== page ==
+network device naming scheme. This way, you can avoid naming changes due to
+kernel updates, driver updates or newer versions of the naming scheme.
+Custom link files should be placed in `/etc/systemd/network/` and named
+`<n>-<id>.link`, where `n` is a priority smaller than `99` and `id` is some
+identifier. A link file has two sections: `[Match]` determines which interfaces
+the file will apply to; `[Link]` determines how these interfaces should be
+configured, including their naming.
+To assign a name to a particular network device, you need a way to uniquely and
+permanently identify that device in the `[Match]` section. One possibility is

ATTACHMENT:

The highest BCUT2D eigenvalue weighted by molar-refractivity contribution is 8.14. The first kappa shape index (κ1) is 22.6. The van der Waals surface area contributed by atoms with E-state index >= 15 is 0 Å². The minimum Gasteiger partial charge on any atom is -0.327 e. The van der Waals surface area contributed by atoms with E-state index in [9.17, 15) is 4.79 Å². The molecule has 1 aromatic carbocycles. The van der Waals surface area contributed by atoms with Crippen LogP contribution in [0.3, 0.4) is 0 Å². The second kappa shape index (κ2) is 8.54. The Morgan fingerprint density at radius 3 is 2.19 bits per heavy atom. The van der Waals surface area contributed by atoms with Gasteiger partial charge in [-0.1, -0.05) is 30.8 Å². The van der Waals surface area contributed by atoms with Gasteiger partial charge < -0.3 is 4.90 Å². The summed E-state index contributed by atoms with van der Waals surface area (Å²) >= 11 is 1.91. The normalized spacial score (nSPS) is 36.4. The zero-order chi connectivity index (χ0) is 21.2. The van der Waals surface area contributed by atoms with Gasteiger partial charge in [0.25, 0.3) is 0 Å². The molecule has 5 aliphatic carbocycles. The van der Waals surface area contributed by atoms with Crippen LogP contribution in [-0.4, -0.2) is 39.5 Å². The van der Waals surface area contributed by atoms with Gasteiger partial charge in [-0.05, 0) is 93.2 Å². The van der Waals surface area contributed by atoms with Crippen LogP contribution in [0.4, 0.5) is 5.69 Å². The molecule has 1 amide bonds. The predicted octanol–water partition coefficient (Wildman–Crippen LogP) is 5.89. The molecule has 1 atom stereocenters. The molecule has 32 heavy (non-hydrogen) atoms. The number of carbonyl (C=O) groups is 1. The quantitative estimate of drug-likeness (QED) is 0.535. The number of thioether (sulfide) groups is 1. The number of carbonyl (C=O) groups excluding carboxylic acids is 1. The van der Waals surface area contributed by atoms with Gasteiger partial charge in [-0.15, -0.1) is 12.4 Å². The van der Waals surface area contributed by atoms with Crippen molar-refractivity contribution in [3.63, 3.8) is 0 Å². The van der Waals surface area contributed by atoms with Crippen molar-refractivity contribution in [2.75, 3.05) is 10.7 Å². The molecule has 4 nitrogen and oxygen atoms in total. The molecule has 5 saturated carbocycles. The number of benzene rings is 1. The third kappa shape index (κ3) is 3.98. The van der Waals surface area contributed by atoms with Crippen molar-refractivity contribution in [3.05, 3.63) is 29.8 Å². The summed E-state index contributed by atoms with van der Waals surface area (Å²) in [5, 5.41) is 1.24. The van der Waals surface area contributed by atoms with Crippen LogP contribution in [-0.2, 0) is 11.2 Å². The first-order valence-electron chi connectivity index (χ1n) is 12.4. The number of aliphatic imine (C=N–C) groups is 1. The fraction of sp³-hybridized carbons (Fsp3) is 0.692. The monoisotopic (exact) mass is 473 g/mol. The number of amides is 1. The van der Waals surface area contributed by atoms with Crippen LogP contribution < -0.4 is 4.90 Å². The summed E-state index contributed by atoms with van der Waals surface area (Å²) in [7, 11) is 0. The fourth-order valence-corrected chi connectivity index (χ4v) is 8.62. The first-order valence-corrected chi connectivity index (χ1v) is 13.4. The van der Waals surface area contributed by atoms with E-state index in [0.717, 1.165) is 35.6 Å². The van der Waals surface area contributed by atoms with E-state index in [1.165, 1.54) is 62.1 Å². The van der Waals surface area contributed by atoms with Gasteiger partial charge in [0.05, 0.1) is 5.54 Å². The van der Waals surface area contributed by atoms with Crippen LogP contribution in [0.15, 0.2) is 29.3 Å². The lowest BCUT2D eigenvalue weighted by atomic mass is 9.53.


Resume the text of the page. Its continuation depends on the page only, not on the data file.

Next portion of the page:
+to match the device's MAC address using the `MACAddress` option, as it is
+unlikely to change. Then, you can assign a name using the `Name` option in the
+`[Link]` section.
+For example, to assign the name `enwan0` to the device with MAC address
+`aa:bb:cc:dd:ee:ff`, create a file `/etc/systemd/network/10-enwan0.link` with
+the following contents:
+Do not forget to adjust `/etc/network/interfaces` to use the new name.
+You need to reboot the node for the change to take effect.
+NOTE: It is recommended to assign a name starting with `en` or `eth` so that
+{pve} recognizes the interface as a physical network device which can then be
+configured via the GUI. Also, you should ensure that the name will not clash
+with other interface names in the future. One possibility is to assign a name
+that does not match any name pattern that systemd uses for network interfaces
+(xref:systemd_network_interface_names[see above]), such as `enwan0` in the
+example above.
+For more information on link files, see the
 Choosing a network configuration